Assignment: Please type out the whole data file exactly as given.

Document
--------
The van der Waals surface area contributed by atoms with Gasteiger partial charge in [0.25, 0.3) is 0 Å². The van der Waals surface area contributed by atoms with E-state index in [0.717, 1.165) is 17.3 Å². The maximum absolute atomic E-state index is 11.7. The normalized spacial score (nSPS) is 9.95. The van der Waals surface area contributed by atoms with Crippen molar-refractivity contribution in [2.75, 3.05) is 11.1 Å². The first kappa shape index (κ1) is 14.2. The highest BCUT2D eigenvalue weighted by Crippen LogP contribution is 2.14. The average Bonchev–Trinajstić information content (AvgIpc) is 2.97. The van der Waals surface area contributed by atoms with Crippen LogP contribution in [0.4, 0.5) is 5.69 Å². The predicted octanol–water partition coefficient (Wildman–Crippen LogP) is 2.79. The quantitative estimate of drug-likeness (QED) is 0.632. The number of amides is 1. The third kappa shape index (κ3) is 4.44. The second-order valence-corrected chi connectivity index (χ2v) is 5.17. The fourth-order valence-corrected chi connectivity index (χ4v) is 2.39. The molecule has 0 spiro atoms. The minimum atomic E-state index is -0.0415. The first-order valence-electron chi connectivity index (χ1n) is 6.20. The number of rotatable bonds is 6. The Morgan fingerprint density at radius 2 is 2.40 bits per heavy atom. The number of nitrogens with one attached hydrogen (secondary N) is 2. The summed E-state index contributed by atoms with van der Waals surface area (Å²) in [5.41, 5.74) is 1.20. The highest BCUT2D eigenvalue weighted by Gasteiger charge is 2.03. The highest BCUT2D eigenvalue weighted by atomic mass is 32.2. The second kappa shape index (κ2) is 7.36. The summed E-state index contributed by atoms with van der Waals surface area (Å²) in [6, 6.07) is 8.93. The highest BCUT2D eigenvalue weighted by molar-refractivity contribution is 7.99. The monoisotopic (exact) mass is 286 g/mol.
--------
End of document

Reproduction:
The van der Waals surface area contributed by atoms with Gasteiger partial charge in [0.25, 0.3) is 0 Å². The van der Waals surface area contributed by atoms with E-state index in [0.717, 1.165) is 17.3 Å². The maximum absolute atomic E-state index is 11.7. The normalized spacial score (nSPS) is 9.95. The van der Waals surface area contributed by atoms with Crippen molar-refractivity contribution in [2.75, 3.05) is 11.1 Å². The first kappa shape index (κ1) is 14.2. The highest BCUT2D eigenvalue weighted by Crippen LogP contribution is 2.14. The average Bonchev–Trinajstić information content (AvgIpc) is 2.97. The van der Waals surface area contributed by atoms with Crippen LogP contribution in [0.4, 0.5) is 5.69 Å². The predicted octanol–water partition coefficient (Wildman–Crippen LogP) is 2.79. The quantitative estimate of drug-likeness (QED) is 0.632. The number of amides is 1. The third kappa shape index (κ3) is 4.44. The second-order valence-corrected chi connectivity index (χ2v) is 5.17. The fourth-order valence-corrected chi connectivity index (χ4v) is 2.39. The molecule has 0 spiro atoms. The minimum atomic E-state index is -0.0415. The first-order valence-electron chi connectivity index (χ1n) is 6.20. The number of rotatable bonds is 6. The Morgan fingerprint density at radius 2 is 2.40 bits per heavy atom. The number of nitrogens with one attached hydrogen (secondary N) is 2. The summed E-state index contributed by atoms with van der Waals surface area (Å²) in [5.41, 5.74) is 1.20. The highest BCUT2D eigenvalue weighted by Gasteiger charge is 2.03. The highest BCUT2D eigenvalue weighted by atomic mass is 32.2. The second kappa shape index (κ2) is 7.36. The summed E-state index contributed by atoms with van der Waals surface area (Å²) in [6, 6.07) is 8.93. The highest BCUT2D eigenvalue weighted by molar-refractivity contribution is 7.99. The monoisotopic (exact) mass is 286 g/mol.